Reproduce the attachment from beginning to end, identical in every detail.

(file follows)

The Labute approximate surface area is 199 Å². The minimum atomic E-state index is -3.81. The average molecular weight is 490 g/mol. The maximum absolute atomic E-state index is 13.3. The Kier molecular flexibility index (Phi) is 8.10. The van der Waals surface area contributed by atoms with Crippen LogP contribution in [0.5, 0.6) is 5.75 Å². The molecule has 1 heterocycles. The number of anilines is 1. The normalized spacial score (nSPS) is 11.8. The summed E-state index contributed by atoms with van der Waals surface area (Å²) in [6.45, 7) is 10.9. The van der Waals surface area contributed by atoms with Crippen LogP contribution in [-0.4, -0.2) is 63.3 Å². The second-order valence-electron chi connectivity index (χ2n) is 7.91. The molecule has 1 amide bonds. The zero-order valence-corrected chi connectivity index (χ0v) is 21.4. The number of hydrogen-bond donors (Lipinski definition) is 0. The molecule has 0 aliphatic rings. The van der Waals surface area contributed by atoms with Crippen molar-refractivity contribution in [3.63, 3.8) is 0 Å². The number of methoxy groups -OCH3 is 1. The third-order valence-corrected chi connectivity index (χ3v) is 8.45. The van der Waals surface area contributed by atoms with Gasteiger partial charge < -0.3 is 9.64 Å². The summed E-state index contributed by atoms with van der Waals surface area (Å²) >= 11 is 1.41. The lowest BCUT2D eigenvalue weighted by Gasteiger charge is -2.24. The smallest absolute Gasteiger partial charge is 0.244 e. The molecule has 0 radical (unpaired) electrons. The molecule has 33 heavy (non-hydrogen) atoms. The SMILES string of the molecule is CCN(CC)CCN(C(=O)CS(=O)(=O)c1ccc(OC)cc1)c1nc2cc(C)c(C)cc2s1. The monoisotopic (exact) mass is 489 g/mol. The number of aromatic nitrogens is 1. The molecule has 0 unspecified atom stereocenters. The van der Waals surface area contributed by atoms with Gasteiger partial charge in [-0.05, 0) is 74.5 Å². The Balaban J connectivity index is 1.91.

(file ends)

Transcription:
The Labute approximate surface area is 199 Å². The minimum atomic E-state index is -3.81. The average molecular weight is 490 g/mol. The maximum absolute atomic E-state index is 13.3. The Kier molecular flexibility index (Phi) is 8.10. The van der Waals surface area contributed by atoms with Crippen LogP contribution in [0.5, 0.6) is 5.75 Å². The molecule has 1 heterocycles. The number of anilines is 1. The normalized spacial score (nSPS) is 11.8. The summed E-state index contributed by atoms with van der Waals surface area (Å²) in [6.45, 7) is 10.9. The van der Waals surface area contributed by atoms with Crippen LogP contribution in [-0.4, -0.2) is 63.3 Å². The second-order valence-electron chi connectivity index (χ2n) is 7.91. The molecule has 1 amide bonds. The zero-order valence-corrected chi connectivity index (χ0v) is 21.4. The number of hydrogen-bond donors (Lipinski definition) is 0. The molecule has 0 aliphatic rings. The van der Waals surface area contributed by atoms with Crippen molar-refractivity contribution in [3.63, 3.8) is 0 Å². The number of methoxy groups -OCH3 is 1. The third-order valence-corrected chi connectivity index (χ3v) is 8.45. The van der Waals surface area contributed by atoms with Gasteiger partial charge < -0.3 is 9.64 Å². The summed E-state index contributed by atoms with van der Waals surface area (Å²) >= 11 is 1.41. The lowest BCUT2D eigenvalue weighted by Gasteiger charge is -2.24. The smallest absolute Gasteiger partial charge is 0.244 e. The molecule has 0 radical (unpaired) electrons. The molecule has 33 heavy (non-hydrogen) atoms. The SMILES string of the molecule is CCN(CC)CCN(C(=O)CS(=O)(=O)c1ccc(OC)cc1)c1nc2cc(C)c(C)cc2s1. The monoisotopic (exact) mass is 489 g/mol. The number of aromatic nitrogens is 1. The molecule has 0 unspecified atom stereocenters. The van der Waals surface area contributed by atoms with Gasteiger partial charge in [-0.05, 0) is 74.5 Å². The Balaban J connectivity index is 1.91.